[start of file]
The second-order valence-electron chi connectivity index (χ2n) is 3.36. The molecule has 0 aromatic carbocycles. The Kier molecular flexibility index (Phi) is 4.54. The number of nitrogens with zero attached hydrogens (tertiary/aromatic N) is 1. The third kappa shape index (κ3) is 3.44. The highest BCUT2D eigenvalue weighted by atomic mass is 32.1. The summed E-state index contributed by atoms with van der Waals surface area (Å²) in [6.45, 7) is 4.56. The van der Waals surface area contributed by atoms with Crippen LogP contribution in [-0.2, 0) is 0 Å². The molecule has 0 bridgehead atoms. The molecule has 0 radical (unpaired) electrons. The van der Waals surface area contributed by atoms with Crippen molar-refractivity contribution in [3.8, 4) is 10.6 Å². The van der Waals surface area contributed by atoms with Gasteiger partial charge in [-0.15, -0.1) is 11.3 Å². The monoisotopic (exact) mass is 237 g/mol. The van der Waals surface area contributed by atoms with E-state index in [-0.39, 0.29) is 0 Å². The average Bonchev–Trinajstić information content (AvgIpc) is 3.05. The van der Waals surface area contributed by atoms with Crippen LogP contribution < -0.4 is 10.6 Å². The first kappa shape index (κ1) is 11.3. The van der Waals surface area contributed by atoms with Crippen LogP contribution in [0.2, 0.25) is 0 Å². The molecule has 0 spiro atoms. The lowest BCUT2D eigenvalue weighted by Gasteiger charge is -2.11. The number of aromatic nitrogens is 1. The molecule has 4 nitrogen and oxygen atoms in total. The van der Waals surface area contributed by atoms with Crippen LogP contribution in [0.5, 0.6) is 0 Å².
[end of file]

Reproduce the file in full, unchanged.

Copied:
The second-order valence-electron chi connectivity index (χ2n) is 3.36. The molecule has 0 aromatic carbocycles. The Kier molecular flexibility index (Phi) is 4.54. The number of nitrogens with zero attached hydrogens (tertiary/aromatic N) is 1. The third kappa shape index (κ3) is 3.44. The highest BCUT2D eigenvalue weighted by atomic mass is 32.1. The summed E-state index contributed by atoms with van der Waals surface area (Å²) in [6.45, 7) is 4.56. The van der Waals surface area contributed by atoms with Crippen LogP contribution in [-0.2, 0) is 0 Å². The molecule has 0 bridgehead atoms. The molecule has 0 radical (unpaired) electrons. The van der Waals surface area contributed by atoms with Crippen molar-refractivity contribution in [3.8, 4) is 10.6 Å². The van der Waals surface area contributed by atoms with Gasteiger partial charge in [-0.15, -0.1) is 11.3 Å². The monoisotopic (exact) mass is 237 g/mol. The van der Waals surface area contributed by atoms with E-state index in [-0.39, 0.29) is 0 Å². The average Bonchev–Trinajstić information content (AvgIpc) is 3.05. The van der Waals surface area contributed by atoms with Crippen LogP contribution < -0.4 is 10.6 Å². The first kappa shape index (κ1) is 11.3. The van der Waals surface area contributed by atoms with Crippen LogP contribution in [0.2, 0.25) is 0 Å². The molecule has 0 spiro atoms. The lowest BCUT2D eigenvalue weighted by Gasteiger charge is -2.11. The number of aromatic nitrogens is 1. The molecule has 4 nitrogen and oxygen atoms in total. The van der Waals surface area contributed by atoms with Crippen LogP contribution in [0.5, 0.6) is 0 Å².